In ancient times, seals had various purposes. For example, they were used to show authenticity or agreement. (See Glossary, “Seal.”) People in Greco-Roman times recorded legal or business transactions on wooden tablets covered with wax. The valuable information in these documents needed to be authenticated by witnesses. A witness had his personal seal, a distinctive mark that was engraved, often on a ring. He pressed it into a lump of hot wax covering a string that tied the document together. When the wax cooled, it would seal the document shut, and the document would remain shut until it was publicly opened. In this way, the witnesses attested to, or acknowledged, the truthfulness of the content, and the document was protected from being tampered with. For this reason, the expression “to seal; to put a seal on” came to be used in the sense of certifying, confirming, or authenticating that something was true. The apostle John wrote that whoever accepts Jesus’ witness has put a seal to, or has confirmed, that God is true, or truthful.—See study note on Joh 3:33.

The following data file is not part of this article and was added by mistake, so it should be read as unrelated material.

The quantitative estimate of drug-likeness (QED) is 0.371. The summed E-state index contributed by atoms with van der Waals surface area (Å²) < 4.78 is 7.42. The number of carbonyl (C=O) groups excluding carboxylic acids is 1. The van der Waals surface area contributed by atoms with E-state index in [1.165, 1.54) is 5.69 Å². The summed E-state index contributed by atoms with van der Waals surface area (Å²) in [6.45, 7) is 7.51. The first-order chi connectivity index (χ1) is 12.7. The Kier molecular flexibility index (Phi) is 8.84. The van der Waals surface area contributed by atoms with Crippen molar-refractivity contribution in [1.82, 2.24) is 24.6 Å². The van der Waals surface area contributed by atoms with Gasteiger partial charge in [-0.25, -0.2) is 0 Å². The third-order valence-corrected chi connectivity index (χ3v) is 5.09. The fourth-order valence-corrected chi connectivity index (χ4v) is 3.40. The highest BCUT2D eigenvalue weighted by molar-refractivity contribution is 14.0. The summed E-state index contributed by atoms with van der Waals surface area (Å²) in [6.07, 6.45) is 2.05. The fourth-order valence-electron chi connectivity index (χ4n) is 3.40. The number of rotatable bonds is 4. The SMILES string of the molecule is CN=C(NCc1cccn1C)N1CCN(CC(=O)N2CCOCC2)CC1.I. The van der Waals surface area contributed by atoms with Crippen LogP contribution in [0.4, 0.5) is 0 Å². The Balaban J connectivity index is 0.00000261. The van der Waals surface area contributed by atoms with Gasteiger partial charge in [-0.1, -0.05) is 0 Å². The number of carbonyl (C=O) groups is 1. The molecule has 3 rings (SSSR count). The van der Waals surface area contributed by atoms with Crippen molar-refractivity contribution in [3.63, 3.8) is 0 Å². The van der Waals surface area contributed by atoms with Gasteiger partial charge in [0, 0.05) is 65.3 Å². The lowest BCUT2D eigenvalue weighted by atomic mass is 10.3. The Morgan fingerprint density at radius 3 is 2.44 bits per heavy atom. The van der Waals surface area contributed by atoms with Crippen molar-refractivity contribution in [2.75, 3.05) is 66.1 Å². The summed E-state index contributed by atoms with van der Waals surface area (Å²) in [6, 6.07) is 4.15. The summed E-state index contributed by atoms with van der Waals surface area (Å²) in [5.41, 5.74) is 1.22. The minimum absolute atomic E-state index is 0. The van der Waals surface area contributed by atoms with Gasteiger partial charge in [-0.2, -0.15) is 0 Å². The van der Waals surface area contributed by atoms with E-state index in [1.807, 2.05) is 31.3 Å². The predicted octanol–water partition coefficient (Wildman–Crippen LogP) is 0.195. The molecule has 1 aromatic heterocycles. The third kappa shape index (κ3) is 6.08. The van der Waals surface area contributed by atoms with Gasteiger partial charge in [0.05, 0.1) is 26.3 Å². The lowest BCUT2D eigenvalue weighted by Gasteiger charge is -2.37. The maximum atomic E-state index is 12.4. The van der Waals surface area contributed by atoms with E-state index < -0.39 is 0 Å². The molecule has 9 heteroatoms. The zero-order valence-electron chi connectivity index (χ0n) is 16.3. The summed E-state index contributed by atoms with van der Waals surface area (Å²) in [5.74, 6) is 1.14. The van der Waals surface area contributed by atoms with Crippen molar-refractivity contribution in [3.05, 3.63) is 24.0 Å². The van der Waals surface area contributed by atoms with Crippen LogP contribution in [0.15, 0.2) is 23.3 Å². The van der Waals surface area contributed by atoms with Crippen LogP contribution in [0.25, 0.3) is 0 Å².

Image provided by the British Museum, distributed under CC BY-NC-SA 4.0 (https://creativecommons.org/licenses/by-nc-sa/4.0/); modification: Colorized